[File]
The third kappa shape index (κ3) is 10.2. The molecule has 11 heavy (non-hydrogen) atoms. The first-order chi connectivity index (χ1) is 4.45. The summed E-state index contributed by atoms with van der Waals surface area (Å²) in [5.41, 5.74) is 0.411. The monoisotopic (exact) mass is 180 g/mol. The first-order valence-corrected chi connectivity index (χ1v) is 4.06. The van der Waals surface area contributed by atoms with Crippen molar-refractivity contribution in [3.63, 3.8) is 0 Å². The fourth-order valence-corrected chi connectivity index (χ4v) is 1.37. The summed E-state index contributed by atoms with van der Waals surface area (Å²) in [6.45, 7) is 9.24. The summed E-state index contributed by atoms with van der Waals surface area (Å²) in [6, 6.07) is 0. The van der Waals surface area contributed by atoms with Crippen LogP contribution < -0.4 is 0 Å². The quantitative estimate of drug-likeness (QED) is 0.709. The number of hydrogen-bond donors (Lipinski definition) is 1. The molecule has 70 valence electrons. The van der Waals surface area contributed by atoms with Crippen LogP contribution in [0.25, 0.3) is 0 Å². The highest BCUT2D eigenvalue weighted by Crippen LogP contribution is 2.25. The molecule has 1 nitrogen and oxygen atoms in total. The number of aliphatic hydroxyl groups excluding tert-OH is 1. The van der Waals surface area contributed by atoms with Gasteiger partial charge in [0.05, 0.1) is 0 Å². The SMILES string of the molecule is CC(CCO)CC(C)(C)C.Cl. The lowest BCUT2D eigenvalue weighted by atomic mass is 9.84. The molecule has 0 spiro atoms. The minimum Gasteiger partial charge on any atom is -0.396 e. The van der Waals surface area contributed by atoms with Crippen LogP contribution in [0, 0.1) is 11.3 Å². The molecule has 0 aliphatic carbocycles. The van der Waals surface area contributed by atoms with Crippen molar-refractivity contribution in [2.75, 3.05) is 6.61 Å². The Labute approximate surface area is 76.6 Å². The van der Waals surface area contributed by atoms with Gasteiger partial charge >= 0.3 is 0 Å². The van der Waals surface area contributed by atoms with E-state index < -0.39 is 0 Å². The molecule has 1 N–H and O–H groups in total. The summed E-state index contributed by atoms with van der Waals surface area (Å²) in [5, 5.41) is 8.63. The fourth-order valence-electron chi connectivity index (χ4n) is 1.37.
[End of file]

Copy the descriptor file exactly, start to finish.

The third kappa shape index (κ3) is 10.2. The molecule has 11 heavy (non-hydrogen) atoms. The first-order chi connectivity index (χ1) is 4.45. The summed E-state index contributed by atoms with van der Waals surface area (Å²) in [5.41, 5.74) is 0.411. The monoisotopic (exact) mass is 180 g/mol. The first-order valence-corrected chi connectivity index (χ1v) is 4.06. The van der Waals surface area contributed by atoms with Crippen molar-refractivity contribution in [3.63, 3.8) is 0 Å². The fourth-order valence-corrected chi connectivity index (χ4v) is 1.37. The summed E-state index contributed by atoms with van der Waals surface area (Å²) in [6.45, 7) is 9.24. The summed E-state index contributed by atoms with van der Waals surface area (Å²) in [6, 6.07) is 0. The van der Waals surface area contributed by atoms with Crippen LogP contribution < -0.4 is 0 Å². The quantitative estimate of drug-likeness (QED) is 0.709. The number of hydrogen-bond donors (Lipinski definition) is 1. The molecule has 70 valence electrons. The van der Waals surface area contributed by atoms with Crippen LogP contribution in [0.25, 0.3) is 0 Å². The highest BCUT2D eigenvalue weighted by Crippen LogP contribution is 2.25. The molecule has 1 nitrogen and oxygen atoms in total. The number of aliphatic hydroxyl groups excluding tert-OH is 1. The van der Waals surface area contributed by atoms with Gasteiger partial charge in [0.05, 0.1) is 0 Å². The SMILES string of the molecule is CC(CCO)CC(C)(C)C.Cl. The lowest BCUT2D eigenvalue weighted by atomic mass is 9.84. The molecule has 0 spiro atoms. The minimum Gasteiger partial charge on any atom is -0.396 e. The van der Waals surface area contributed by atoms with Crippen LogP contribution in [0, 0.1) is 11.3 Å². The molecule has 0 aliphatic carbocycles. The van der Waals surface area contributed by atoms with Crippen molar-refractivity contribution in [2.75, 3.05) is 6.61 Å². The Labute approximate surface area is 76.6 Å². The van der Waals surface area contributed by atoms with Gasteiger partial charge >= 0.3 is 0 Å². The van der Waals surface area contributed by atoms with E-state index < -0.39 is 0 Å². The molecule has 1 N–H and O–H groups in total. The summed E-state index contributed by atoms with van der Waals surface area (Å²) in [5, 5.41) is 8.63. The fourth-order valence-electron chi connectivity index (χ4n) is 1.37.